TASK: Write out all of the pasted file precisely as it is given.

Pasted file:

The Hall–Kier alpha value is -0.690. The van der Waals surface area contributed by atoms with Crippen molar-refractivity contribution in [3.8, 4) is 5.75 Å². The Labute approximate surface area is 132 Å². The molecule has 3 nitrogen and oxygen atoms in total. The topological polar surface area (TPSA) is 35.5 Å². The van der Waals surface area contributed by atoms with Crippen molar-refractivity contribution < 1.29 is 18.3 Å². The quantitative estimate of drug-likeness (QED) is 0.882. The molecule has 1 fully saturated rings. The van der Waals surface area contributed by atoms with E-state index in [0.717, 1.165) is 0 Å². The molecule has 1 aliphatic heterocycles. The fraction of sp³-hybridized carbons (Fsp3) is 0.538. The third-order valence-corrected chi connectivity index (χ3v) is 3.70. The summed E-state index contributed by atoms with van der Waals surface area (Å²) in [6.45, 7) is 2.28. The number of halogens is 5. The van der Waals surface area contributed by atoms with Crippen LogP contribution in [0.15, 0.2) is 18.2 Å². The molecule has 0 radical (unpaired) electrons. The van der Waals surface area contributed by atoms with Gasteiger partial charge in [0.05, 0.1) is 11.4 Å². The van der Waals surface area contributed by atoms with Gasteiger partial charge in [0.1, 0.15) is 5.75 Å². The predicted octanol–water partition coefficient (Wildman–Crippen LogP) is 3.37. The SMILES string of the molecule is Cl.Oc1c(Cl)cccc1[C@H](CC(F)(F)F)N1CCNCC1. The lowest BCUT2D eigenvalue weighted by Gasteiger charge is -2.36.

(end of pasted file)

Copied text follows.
The Hall–Kier alpha value is -0.690. The van der Waals surface area contributed by atoms with Crippen molar-refractivity contribution in [3.8, 4) is 5.75 Å². The Labute approximate surface area is 132 Å². The molecule has 3 nitrogen and oxygen atoms in total. The topological polar surface area (TPSA) is 35.5 Å². The van der Waals surface area contributed by atoms with Crippen molar-refractivity contribution < 1.29 is 18.3 Å². The quantitative estimate of drug-likeness (QED) is 0.882. The molecule has 1 fully saturated rings. The van der Waals surface area contributed by atoms with E-state index in [0.717, 1.165) is 0 Å². The molecule has 1 aliphatic heterocycles. The fraction of sp³-hybridized carbons (Fsp3) is 0.538. The third-order valence-corrected chi connectivity index (χ3v) is 3.70. The summed E-state index contributed by atoms with van der Waals surface area (Å²) in [6.45, 7) is 2.28. The number of halogens is 5. The van der Waals surface area contributed by atoms with Crippen LogP contribution in [0.15, 0.2) is 18.2 Å². The molecule has 0 radical (unpaired) electrons. The van der Waals surface area contributed by atoms with Gasteiger partial charge in [0.05, 0.1) is 11.4 Å². The van der Waals surface area contributed by atoms with Gasteiger partial charge in [0.1, 0.15) is 5.75 Å². The predicted octanol–water partition coefficient (Wildman–Crippen LogP) is 3.37. The SMILES string of the molecule is Cl.Oc1c(Cl)cccc1[C@H](CC(F)(F)F)N1CCNCC1. The lowest BCUT2D eigenvalue weighted by Gasteiger charge is -2.36.